if (pair != NULL && car(pair) != var) { // Exclude me if I already exist
        object *codeid = second(pair);
        if (codeid->type == CODE) {
          if (startblock(codeid) < smallest && startblock(codeid) >= origin) {
            smallest = startblock(codeid);
            block = codeid;
          }        
        }
      }
      globals = cdr(globals);
    }

    // Compact fragmentation if necessary
    if (smallest == origin) origin = endblock(block); // No gap
    else if (smallest < CODESIZE) { // Slide block down
      int target = origin;
      for (int i=startblock(block); i<endblock(block); i++) {
        MyCode[target] = MyCode[i];
        target++;
      }
      block->integer = target<<16 | origin;
      origin = target;
    }
    
  } while (smallest < CODESIZE);

If a code block is moved, its entry address in the CODE header is updated to its new position.

Second pass assembly

Next, a second pass assembly is performed, which actually writes the code into RAM.:

  // Second pass - origin is first free location
  codesize = assemble(2, origin, cdr(args), env, pcpair);

This also generates an optional assembler listing.

Return the defcode form

The final step is to put the code size and entry address into the code header, and return the name of the machine code function:

  object *val = cons(codehead((origin+codesize)<<16 | origin), args);
  object *pair = value(var->name, GlobalEnv);
  if (pair != NULL) cdr(pair) = val;
  else push(cons(var, val), GlobalEnv);
  clrflag(NOESC);
  return var;

Assemble function

The function assemble() takes care of each pass of the assembler:

int assemble (int pass, int origin, object *entries, object *env, object *pcpair) {
  int pc = 0; cdr(pcpair) = number(pc);
  while (entries != NULL) {
    object *arg = first(entries);
    if (symbolp(arg)) {
      if (pass == 2) {
        #if defined(assemblerlist)
        printhex4(pc, pserial);
        pfstring(PSTR("     "), pserial);
        printobject(arg, pserial); pln(pserial);
        #endif
      } else {
        object *pair = findvalue(arg, env);   
        cdr(pair) = number(pc);
      }
    } else {
      object *argval = eval(arg, env);
      if (listp(argval)) {
        object *arglist = argval;
        while (arglist != NULL) {
          if (pass == 2) {
            putcode(first(arglist), origin, pc);
            #if defined(assemblerlist)
            if (arglist == argval) superprint(arg, 0, pserial);
            pln(pserial);
            #endif
          }
          pc = pc + 2;
          cdr(pcpair) = number(pc);
          arglist = cdr(arglist);
        }
      } else if (integerp(argval)) {
        if (pass == 2) {
          putcode(argval, origin, pc);
          #if defined(assemblerlist)
          superprint(arg, 0, pserial); pln(pserial);
          #endif
        }
        pc = pc + 2;
        cdr(pcpair) = number(pc);
      } else error(DEFCODE, PSTR("illegal entry"), arg);
    }
    entries = cdr(entries);
  }
  // Round up to multiple of 4 to give code size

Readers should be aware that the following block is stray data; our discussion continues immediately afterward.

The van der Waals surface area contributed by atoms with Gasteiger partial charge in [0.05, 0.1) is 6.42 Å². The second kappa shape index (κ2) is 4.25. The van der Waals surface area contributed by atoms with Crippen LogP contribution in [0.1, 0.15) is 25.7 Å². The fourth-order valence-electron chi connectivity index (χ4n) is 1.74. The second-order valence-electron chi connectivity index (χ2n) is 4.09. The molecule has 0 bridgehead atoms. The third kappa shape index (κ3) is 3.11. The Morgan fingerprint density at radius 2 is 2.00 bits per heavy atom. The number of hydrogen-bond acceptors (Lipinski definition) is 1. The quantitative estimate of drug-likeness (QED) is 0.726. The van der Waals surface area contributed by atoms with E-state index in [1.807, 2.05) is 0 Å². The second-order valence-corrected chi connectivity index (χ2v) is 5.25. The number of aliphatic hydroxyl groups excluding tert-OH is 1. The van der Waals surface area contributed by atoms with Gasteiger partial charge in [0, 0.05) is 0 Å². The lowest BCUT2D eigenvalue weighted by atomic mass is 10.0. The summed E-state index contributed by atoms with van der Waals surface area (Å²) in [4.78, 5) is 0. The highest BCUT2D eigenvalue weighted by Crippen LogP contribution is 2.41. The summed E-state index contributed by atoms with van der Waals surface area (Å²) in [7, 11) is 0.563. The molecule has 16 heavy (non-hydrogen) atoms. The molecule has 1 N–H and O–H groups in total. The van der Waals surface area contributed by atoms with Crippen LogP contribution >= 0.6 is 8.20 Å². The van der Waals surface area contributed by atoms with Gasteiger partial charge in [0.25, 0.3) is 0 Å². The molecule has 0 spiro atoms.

if (pc%4 != 0) pc = pc + 4 - pc%4;
  return pc;
}

For each of the items in the body of the defcode form can be one of the following options:

  • A symbol, such as loop, representing a label in the machine-code program.

On the first pass the value of *pc* is assigned to the variable. On the second pass the label is printed for the assembler listing.

  • An integer, such as #x210d, representing a single instruction.
  • A Lisp function call to the assembler, such as:
($sub 'r2 'r2 'r1)

This can either return an integer, representing a single word, or a list of values, representing a multi-word instruction. On the first pass this just causes the value of *pc* to be incremented by the correct number of words. On the second pass the instructions are written into memory, and the assembler listing is printed.

Finally the function assemble() returns the total code size.

Calling a code function

If a function created with defcode is evaluated, in eval(), the number of arguments is first checked against the list of parameters, and then call() is called with the entry point of the function:

    if (car(function)->type == CODE) {
      int n = listlength(DEFCODE, second(function));
      if (nargs<n) error2(fname->name, toofewargs);
      if (nargs>n) error2(fname->name, toomanyargs);
      uint32_t entry = startblock(car(function)) + 1;
      pop(GCStack);
      return call(entry, n, args, env);
    }

The call() function converts each of the parameters to an integer, does a function call to the entry address, and then returns the result as a Lisp integer:

object *call (int entry, int nargs, object *args, object *env) {
  (void) env;
  int param[4];
  for (int i=0; i<nargs; i++) {
    object *arg = first(args);
    if (integerp(arg)) param[i] = arg->integer;
    else param[i] = (uintptr_t)arg;
    args = cdr(args);
  }
  int w = ((intfn_ptr_type)&MyCode[entry])(param[0], param[1], param[2], param[3]);
  return number(w);
}

Saving and loading images

The machine-code area is saved with save-image, and loaded back in with load-image, so machine code programs will work correctly without needing to be re-assembled.